Archive for April 27th, 2011

Just how sick must a person be to be offered a new heart? Sounds like a simple question.  The truth is there is no black or white answer. There  are tests; that if your body fails them will only serve to keep you in the running.  Results of those tests, may tell the doctor that you simply are not ready for a heart yet. Lets look at some of those tests, and compare my results to the standards many transplant hospitals use to help determine eligibility.

The first test, one we talked about a few months ago is called an mVo2 test.  According to “CHF Patients.com”, “The Vo2max is also called the mVo2 test or the CPX test – for cardiopulmonary stress test. This test shows the maximum amount of oxygen your heart can provide to your muscles during sustained activity. Vo2max is the point at which your body cannot increase its intake of oxygen despite an increase in exercise intensity.  Doctors consider this a true measure of your heart’s ability to keep you going. In most medical centers, a Vo2max score of 14 (in ml/kg/minute) or less qualifies you for heart transplant. One test result never tells the whole story, of course.” My test result for this test just a few months ago was 12. As the article mentioned, one test never tells the whole story.  Lets keep looking.

Your ejection fraction (EF) is also used as a gauge.  According to the   Cleveland Clinic, this is what EF results mean.     

What do the numbers mean?

Ejection fraction is usually expressed as a percentage. A normal heart pumps a little more than half the heart’s blood volume with each beat. We are looking at left ventricular ejection fraction.

A normal LVEF ranges from 50-70%. A LVEF of 65, for example, means that 65% of the total amount of blood in the left ventricle is pumped out with each heartbeat.

The LVEF may be lower when the heart muscle has become damaged due to a heart attack, heart muscle disease (cardiomyopathy), or other causes.

An EF of 35 to 40% may confirm a diagnosis of systolic heart failure. Someone with diastolic failure can have a normal EF.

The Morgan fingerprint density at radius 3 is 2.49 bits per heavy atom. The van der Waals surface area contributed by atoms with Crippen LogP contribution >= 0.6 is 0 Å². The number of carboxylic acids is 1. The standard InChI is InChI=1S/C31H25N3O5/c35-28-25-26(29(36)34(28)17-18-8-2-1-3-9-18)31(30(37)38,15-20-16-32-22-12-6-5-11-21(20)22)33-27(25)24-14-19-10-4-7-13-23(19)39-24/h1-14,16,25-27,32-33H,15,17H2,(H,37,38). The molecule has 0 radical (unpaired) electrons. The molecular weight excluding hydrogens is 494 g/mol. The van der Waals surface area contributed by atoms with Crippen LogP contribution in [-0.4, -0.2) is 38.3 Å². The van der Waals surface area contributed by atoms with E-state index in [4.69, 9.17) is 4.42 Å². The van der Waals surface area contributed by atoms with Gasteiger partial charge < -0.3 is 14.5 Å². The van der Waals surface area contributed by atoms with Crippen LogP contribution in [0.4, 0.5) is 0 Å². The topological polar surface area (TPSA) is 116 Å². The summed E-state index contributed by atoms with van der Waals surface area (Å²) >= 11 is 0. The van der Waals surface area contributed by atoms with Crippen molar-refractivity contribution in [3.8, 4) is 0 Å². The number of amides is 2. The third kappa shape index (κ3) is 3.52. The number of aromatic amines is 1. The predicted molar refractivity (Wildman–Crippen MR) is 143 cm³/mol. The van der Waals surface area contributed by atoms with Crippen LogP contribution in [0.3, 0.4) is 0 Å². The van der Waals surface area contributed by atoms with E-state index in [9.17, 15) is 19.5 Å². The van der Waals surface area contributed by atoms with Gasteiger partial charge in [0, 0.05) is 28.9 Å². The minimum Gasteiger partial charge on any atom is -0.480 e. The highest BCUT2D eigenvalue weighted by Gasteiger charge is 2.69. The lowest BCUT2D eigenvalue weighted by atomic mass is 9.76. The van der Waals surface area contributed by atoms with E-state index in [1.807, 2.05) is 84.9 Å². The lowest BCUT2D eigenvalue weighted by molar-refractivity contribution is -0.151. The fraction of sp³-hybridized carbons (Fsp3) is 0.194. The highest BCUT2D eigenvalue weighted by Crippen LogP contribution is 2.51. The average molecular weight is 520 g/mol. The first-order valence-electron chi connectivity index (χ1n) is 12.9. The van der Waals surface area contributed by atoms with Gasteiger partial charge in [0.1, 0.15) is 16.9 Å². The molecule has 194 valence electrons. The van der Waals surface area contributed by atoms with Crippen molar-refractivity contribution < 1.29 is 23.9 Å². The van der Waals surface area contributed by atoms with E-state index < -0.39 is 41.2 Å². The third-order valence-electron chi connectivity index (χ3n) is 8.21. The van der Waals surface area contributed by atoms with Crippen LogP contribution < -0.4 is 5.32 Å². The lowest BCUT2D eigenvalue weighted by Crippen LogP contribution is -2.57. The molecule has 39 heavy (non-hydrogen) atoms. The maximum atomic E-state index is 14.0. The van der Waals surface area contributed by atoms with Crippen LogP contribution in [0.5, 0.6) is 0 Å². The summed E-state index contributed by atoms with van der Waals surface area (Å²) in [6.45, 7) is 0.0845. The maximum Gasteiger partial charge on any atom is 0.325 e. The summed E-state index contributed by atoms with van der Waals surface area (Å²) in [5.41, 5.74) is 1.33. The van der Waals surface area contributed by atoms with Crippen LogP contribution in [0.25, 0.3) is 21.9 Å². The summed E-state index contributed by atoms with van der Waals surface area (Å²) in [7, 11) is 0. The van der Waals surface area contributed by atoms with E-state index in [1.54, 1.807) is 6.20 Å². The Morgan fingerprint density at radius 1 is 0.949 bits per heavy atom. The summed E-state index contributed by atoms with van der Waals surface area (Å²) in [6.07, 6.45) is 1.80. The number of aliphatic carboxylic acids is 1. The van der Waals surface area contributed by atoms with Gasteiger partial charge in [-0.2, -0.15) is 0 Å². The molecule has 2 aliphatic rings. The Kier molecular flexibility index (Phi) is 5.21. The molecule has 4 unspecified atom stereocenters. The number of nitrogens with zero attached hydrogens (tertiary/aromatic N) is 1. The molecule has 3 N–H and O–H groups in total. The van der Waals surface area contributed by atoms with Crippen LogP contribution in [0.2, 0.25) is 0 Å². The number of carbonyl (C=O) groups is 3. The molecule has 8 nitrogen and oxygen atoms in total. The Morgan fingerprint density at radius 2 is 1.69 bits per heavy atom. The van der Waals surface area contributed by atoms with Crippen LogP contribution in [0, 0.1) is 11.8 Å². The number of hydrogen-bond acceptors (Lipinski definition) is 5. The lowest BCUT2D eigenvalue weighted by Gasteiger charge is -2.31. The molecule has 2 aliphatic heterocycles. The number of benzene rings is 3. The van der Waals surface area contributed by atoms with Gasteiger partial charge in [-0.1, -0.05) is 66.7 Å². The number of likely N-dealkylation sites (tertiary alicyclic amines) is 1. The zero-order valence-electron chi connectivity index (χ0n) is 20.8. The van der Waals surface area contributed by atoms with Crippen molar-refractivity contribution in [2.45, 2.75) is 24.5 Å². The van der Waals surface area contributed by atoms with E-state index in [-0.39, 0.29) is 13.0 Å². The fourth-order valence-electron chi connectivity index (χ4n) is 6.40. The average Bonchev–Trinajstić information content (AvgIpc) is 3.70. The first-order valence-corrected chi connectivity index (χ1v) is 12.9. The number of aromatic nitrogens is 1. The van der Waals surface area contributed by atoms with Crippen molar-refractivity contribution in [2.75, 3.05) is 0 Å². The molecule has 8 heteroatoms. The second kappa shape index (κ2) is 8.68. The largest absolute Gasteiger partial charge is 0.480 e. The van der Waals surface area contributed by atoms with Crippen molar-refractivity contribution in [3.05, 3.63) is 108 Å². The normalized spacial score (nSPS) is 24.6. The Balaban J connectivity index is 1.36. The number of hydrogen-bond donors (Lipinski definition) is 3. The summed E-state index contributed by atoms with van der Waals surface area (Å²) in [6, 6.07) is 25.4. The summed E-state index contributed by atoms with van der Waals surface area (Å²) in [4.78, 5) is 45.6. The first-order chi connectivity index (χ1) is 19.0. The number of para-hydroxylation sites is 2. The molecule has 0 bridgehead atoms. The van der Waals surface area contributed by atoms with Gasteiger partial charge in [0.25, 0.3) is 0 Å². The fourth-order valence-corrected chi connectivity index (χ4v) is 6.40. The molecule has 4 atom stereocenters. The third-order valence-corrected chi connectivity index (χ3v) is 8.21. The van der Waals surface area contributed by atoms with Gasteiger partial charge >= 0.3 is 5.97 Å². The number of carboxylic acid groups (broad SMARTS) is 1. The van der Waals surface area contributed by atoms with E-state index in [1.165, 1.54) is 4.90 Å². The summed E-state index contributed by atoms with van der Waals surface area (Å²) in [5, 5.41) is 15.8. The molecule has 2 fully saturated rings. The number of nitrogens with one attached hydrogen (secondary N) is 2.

An EF of less than 35% increases the risk of life threatening irregular heartbeats that can cause sudden cardiac arrest (loss of heart function) and sudden cardiac death. An implantable cardioverter defibrillator (ICD) may be recommended for these patients.

Hummm. I have a defibrillator built in. I have a history of Ventricular Tacardia, but is this enough to get a new heart? Lets keep looking. From here, most web information is vague. Nobody wants to say anything bad.  In 2006, when I was in the care of the Methodist Specialty and Transplant Hospital, the doctor was unable to get a reading. My EF was only listed as less than 10%. That’s when they decided to put that bi-ventricular pace maker in me. It helps my heart squeeze.  Last year, my EF was up to 15 to 20%.  Thank you bi-ventricular pace maker. Now like I said, the available literature is too chicken to set the standard for messed up hearts. Luckily our government does that for us. According to the Social Security Administration, an EF of less than 30% is considered 100% disabled. So, lets just say, if your EF is less than 30%, you are in the ball park for a transplant.

Two important indicators to determine just how sick you are, and if you stand any chance of getting a new heart. Unfortunately, getting a new heart is a complex issue. One that requires many facts, looked at both separately and in conjunction with other data. I failed these indicators.  How will I fare against the other criteria. I will let you know next week.


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